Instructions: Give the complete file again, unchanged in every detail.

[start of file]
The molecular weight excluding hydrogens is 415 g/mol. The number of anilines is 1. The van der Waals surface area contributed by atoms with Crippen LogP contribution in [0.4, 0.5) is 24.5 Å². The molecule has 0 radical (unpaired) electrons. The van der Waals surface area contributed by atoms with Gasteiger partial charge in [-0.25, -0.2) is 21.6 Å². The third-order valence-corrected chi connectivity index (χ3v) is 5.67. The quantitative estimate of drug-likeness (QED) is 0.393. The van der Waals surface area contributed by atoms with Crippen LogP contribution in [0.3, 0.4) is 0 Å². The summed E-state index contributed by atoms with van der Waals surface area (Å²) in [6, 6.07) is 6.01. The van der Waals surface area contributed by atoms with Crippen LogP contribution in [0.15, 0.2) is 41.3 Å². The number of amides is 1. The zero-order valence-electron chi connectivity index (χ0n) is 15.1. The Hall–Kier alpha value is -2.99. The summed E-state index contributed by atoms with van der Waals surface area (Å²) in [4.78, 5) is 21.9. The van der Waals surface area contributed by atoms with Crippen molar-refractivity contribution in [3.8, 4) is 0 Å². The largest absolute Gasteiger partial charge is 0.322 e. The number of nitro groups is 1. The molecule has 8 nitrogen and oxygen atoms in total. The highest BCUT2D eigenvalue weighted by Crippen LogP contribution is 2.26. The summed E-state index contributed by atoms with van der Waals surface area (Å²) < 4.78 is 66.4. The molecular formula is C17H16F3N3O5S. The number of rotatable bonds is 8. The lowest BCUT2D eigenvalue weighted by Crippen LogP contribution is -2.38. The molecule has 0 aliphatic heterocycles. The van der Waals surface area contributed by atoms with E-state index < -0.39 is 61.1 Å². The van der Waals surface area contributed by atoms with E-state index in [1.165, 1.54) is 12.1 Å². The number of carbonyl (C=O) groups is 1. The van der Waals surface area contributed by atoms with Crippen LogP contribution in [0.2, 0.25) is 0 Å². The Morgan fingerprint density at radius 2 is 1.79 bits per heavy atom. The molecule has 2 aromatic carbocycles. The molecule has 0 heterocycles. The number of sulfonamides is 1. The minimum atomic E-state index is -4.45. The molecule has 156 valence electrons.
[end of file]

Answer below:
The molecular weight excluding hydrogens is 415 g/mol. The number of anilines is 1. The van der Waals surface area contributed by atoms with Crippen LogP contribution in [0.4, 0.5) is 24.5 Å². The molecule has 0 radical (unpaired) electrons. The van der Waals surface area contributed by atoms with Gasteiger partial charge in [-0.25, -0.2) is 21.6 Å². The third-order valence-corrected chi connectivity index (χ3v) is 5.67. The quantitative estimate of drug-likeness (QED) is 0.393. The van der Waals surface area contributed by atoms with Crippen LogP contribution in [0.3, 0.4) is 0 Å². The summed E-state index contributed by atoms with van der Waals surface area (Å²) in [6, 6.07) is 6.01. The van der Waals surface area contributed by atoms with Crippen LogP contribution in [0.15, 0.2) is 41.3 Å². The number of amides is 1. The zero-order valence-electron chi connectivity index (χ0n) is 15.1. The Hall–Kier alpha value is -2.99. The summed E-state index contributed by atoms with van der Waals surface area (Å²) in [4.78, 5) is 21.9. The van der Waals surface area contributed by atoms with Crippen molar-refractivity contribution in [3.8, 4) is 0 Å². The largest absolute Gasteiger partial charge is 0.322 e. The number of nitro groups is 1. The molecule has 8 nitrogen and oxygen atoms in total. The highest BCUT2D eigenvalue weighted by Crippen LogP contribution is 2.26. The summed E-state index contributed by atoms with van der Waals surface area (Å²) < 4.78 is 66.4. The molecular formula is C17H16F3N3O5S. The number of rotatable bonds is 8. The lowest BCUT2D eigenvalue weighted by Crippen LogP contribution is -2.38. The molecule has 0 aliphatic heterocycles. The van der Waals surface area contributed by atoms with E-state index < -0.39 is 61.1 Å². The van der Waals surface area contributed by atoms with E-state index in [1.165, 1.54) is 12.1 Å². The number of carbonyl (C=O) groups is 1. The van der Waals surface area contributed by atoms with Crippen LogP contribution in [0.2, 0.25) is 0 Å². The Morgan fingerprint density at radius 2 is 1.79 bits per heavy atom. The molecule has 2 aromatic carbocycles. The molecule has 0 heterocycles. The number of sulfonamides is 1. The minimum atomic E-state index is -4.45. The molecule has 156 valence electrons.